You volunteered to join your department. Just the same, you are volunteering to be an officer. That means you want to take on added responsibility, work with your fellow members, and get things done and take on projects. You make a commitment to being visible within the firehouse. Yes, your family and personal job and life come first, but by volunteering for the officer’s position you are making a commitment that you will have the time management skills necessary to get your jobs done and regular assigned jobs are done in a consistent, timely, and efficient manner.

Officer candidates must understand that the confidence firefighters have in their officers is not something that starts when the tones drop or when gavel hits the table. And, it certainly does not start when the new officer first steps foot into the officer’s role. There is no on/off switch to suddenly flip in the “on position” that immediately makes the new officer achieve success and gain the confidence of the membership. There are a lot of things a member can do, ahead of time, to showcase their capabilities and inspire the membership to have confidence in their ability to do the job.

What can we do ahead of time? What can we do before stepping foot into the office to both demonstrate you have not only the desire, but also the skills and traits necessary to make you a successful officer? How can you better prepare yourself and make for a smoother and easier transition into office? What can get you the support necessary to get elected or appointed?

First off, be a doer in the firehouse. Don’t be one of the many who always talk about “what YOU should do.” Be the one doing. When possible and permissible, do things without having to be asked. Take on a project. Serve on a committee. Plan an event. Stick with it and follow through from start to finish. Demonstrate your competency by effectively and adequately completing a project. Realize that nobody achieves success or accomplishes anything without some stumbling blocks, naysayers and setbacks. Learn to put aside distractions to accomplish the mission. Be known for doing things in the firehouse and having the perseverance to see it through.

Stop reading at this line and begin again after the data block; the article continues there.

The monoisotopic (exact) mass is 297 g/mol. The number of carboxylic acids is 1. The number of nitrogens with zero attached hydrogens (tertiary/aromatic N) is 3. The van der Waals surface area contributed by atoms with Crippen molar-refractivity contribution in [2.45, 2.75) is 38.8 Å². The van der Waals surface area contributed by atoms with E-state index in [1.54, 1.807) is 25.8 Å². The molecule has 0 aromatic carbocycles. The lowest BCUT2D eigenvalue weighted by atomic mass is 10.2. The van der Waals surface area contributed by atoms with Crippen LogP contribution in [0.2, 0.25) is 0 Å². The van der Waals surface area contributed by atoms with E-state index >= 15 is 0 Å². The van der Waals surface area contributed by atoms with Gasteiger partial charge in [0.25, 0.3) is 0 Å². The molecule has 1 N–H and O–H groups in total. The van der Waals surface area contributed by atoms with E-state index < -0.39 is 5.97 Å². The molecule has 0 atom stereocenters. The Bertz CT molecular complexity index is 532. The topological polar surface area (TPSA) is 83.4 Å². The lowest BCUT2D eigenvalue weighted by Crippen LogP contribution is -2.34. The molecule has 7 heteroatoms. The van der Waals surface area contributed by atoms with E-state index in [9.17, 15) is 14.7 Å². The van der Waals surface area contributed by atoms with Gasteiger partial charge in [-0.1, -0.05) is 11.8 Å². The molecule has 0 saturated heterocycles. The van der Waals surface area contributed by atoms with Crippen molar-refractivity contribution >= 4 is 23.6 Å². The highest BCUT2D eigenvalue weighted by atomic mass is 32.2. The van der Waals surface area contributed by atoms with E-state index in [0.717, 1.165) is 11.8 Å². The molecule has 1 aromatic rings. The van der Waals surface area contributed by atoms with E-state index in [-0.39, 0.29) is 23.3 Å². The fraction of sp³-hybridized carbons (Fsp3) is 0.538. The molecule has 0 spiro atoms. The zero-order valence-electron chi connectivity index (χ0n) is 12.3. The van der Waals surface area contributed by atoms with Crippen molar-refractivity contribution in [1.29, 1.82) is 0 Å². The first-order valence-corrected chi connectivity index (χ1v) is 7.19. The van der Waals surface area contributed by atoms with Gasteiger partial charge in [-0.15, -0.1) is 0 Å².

Immerse yourself in department activities. Ask questions and get to know the inner workings of the department. Know your role. There are a lot of roles in the volunteer fire service. Maybe you want to be an administrative officer–that’s great. Know the department bylaws and maybe seek to understand Robert’s Rules of Order. If you want to serve as a fire officer, fantastic! Go to training drills and seminars. Read and work hard to learn as much as possible about fires and emergencies that you can be expected to be dealing with. Know more about your department and the role you play than the damn smartphone in your pocket.